I've owned these drums for about 7 years and I have mixed feelings about them. These are not the top of the line bongos from LP- most notably above it are the 'Generation II,' 'Galaxy,' and 'Giovanni Hidalgo' lines of drums. At the same time these drums aren't at the bottom of the barrel either- ranking highly (in my opinion) above the 'Aspire' and 'CP' lines of drums.
Compared to the lines above it, the Matador drums pale in comparison to the Giovanni series drums. The Giovanni's are made of ash and really do give a much more authentic (the LP website says 'superior' !) sound for Cuban music. The Matador drums can't be tuned as high as any of the lines above it either- which can make getting an authentic sound difficult as well.
The most traditional sound of a bongo is high and tight, and these bongos tend to be a little ringy for my ears (ringing longer than the lines above it). The general sound on the Generation II and Galaxy model drums is a darker warmer sound as well.
By contrast however, the Matador bongos are vastly superior to the lines of drums below them- the 'Aspire' and 'CP' model drums. Neither the Aspire, nor the CP model drums have the ability to be tuned in an appropriate range (to my ears) where as the Matadors can get there. The CP drums by comparison are basically just a toy- the Aspire drums sound awful and there is a big jump in quality from Aspire to Matador.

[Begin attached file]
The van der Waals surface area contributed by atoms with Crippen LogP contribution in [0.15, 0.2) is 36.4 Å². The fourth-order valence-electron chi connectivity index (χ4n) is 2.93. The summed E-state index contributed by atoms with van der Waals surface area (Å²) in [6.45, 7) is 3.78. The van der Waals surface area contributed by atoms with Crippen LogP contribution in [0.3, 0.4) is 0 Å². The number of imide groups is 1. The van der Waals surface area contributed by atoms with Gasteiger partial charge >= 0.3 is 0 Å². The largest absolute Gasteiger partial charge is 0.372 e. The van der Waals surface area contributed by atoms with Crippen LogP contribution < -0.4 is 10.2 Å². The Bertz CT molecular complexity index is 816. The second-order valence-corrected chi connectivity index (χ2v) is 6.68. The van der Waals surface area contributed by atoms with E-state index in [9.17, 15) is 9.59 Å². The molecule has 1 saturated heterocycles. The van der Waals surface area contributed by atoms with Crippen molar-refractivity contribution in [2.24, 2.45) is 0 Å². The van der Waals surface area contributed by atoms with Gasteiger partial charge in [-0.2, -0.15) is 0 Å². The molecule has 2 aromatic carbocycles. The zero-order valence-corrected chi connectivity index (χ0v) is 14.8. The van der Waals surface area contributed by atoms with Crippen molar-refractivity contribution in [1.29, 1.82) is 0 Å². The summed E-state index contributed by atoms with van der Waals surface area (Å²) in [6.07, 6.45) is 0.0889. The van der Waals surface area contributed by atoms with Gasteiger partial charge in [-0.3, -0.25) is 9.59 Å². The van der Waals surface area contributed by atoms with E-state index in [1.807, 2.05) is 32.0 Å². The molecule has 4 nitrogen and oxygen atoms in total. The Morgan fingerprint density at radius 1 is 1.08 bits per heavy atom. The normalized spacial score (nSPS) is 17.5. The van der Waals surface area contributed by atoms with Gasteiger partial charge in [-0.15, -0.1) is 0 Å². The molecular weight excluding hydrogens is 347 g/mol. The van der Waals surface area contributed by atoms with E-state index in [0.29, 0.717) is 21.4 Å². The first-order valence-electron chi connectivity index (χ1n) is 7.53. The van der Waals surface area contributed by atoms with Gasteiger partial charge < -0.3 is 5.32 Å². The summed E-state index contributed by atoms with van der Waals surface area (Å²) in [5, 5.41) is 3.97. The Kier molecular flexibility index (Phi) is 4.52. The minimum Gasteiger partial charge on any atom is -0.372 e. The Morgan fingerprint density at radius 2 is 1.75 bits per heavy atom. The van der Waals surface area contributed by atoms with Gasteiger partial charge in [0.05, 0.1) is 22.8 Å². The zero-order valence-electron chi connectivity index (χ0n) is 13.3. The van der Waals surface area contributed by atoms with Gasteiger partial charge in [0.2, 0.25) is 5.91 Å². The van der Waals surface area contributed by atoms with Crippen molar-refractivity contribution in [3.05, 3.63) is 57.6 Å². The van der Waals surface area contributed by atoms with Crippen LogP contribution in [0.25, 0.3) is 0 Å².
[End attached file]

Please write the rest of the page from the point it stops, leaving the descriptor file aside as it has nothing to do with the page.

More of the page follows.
The Matador drum line in general are kind of the perfect middle of the road line of drums- they're basically the top of your student and bottom of your professional heaps, so to speak. I wouldn't ever take these drums on a studio gig, but wouldn't hesitate taking them on any form of gig.
These drums are perfect for the professional on a budget or the advanced student, and for the price, give the biggest cost to sound ratio (in my opinion) of any of the LP bongo lines.